The global food system has a lot to answer for. It is a major driver of climate change, thanks to everything from deforestation to cows burping. Food production also transforms biodiverse landscapes into fields inhabited by a single crop or animal. It depletes valuable freshwater resources, and even pollutes ecosystems when fertilisers and manure washed into streams and rivers.
The planet can only take so much of this stress. Staying within its environmental limits will require a global shift towards healthy and more plant-based diets, halving food loss and waste, and improving farming practices and technologies. That’s what a team of international researchers and I found in a new study published in the journal Nature.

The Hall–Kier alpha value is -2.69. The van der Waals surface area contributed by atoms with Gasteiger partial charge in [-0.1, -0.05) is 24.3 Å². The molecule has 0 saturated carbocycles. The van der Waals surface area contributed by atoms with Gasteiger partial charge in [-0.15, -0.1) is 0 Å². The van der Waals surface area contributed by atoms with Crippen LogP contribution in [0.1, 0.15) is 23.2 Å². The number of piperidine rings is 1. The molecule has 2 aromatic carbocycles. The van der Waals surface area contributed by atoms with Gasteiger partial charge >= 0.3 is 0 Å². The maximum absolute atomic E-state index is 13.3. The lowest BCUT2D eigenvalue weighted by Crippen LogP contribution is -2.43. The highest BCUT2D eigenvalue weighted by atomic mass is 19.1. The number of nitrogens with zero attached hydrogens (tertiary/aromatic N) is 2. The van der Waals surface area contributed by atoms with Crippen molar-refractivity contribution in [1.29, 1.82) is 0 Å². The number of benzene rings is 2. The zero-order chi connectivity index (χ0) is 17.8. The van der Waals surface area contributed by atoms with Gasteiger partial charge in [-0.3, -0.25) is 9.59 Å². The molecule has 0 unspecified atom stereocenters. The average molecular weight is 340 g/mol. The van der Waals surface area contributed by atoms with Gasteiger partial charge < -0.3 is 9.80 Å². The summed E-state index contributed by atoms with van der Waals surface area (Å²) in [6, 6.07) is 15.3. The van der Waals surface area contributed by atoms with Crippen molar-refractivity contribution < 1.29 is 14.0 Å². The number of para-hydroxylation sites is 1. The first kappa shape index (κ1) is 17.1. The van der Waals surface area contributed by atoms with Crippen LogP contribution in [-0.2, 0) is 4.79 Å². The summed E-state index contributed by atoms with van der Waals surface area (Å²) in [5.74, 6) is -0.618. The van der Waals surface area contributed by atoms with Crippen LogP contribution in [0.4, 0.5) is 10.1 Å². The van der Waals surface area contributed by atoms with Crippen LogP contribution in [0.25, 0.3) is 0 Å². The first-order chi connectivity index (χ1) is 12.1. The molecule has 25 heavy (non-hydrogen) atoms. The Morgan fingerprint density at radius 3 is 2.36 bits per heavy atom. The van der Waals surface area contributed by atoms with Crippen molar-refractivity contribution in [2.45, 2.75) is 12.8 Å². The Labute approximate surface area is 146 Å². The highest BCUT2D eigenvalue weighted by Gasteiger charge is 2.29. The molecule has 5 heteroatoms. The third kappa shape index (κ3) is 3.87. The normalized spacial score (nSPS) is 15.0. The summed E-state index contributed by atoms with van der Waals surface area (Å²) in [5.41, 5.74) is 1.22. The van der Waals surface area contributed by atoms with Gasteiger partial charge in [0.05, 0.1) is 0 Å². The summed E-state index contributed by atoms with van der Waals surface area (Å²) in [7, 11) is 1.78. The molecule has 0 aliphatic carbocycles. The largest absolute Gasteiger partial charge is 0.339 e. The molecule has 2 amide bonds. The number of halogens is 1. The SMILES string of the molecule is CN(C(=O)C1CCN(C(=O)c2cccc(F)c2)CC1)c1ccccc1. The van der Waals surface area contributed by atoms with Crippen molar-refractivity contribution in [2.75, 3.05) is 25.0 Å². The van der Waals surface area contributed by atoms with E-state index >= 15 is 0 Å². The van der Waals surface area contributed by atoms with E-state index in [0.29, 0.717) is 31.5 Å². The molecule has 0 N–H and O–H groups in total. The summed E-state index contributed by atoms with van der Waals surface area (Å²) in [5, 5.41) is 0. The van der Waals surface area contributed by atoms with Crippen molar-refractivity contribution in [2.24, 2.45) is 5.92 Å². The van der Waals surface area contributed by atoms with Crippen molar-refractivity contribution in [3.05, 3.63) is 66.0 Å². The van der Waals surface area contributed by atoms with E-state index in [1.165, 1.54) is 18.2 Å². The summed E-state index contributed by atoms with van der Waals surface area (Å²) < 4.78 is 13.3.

Crossing environmental limits
The global food system has fundamentally altered our planet and the resource base humanity depends on. Food production is responsible for about a quarter of all greenhouse gas emissions and therefore is a major driver of climate change. Agriculture occupies more than a third of the Earth’s land surface and has led to reductions in forest cover and loss of biodiversity. Farming also uses more than two thirds of all freshwater resources, and the over-application of fertilisers in some regions has led to “dead zones” in oceans. Read more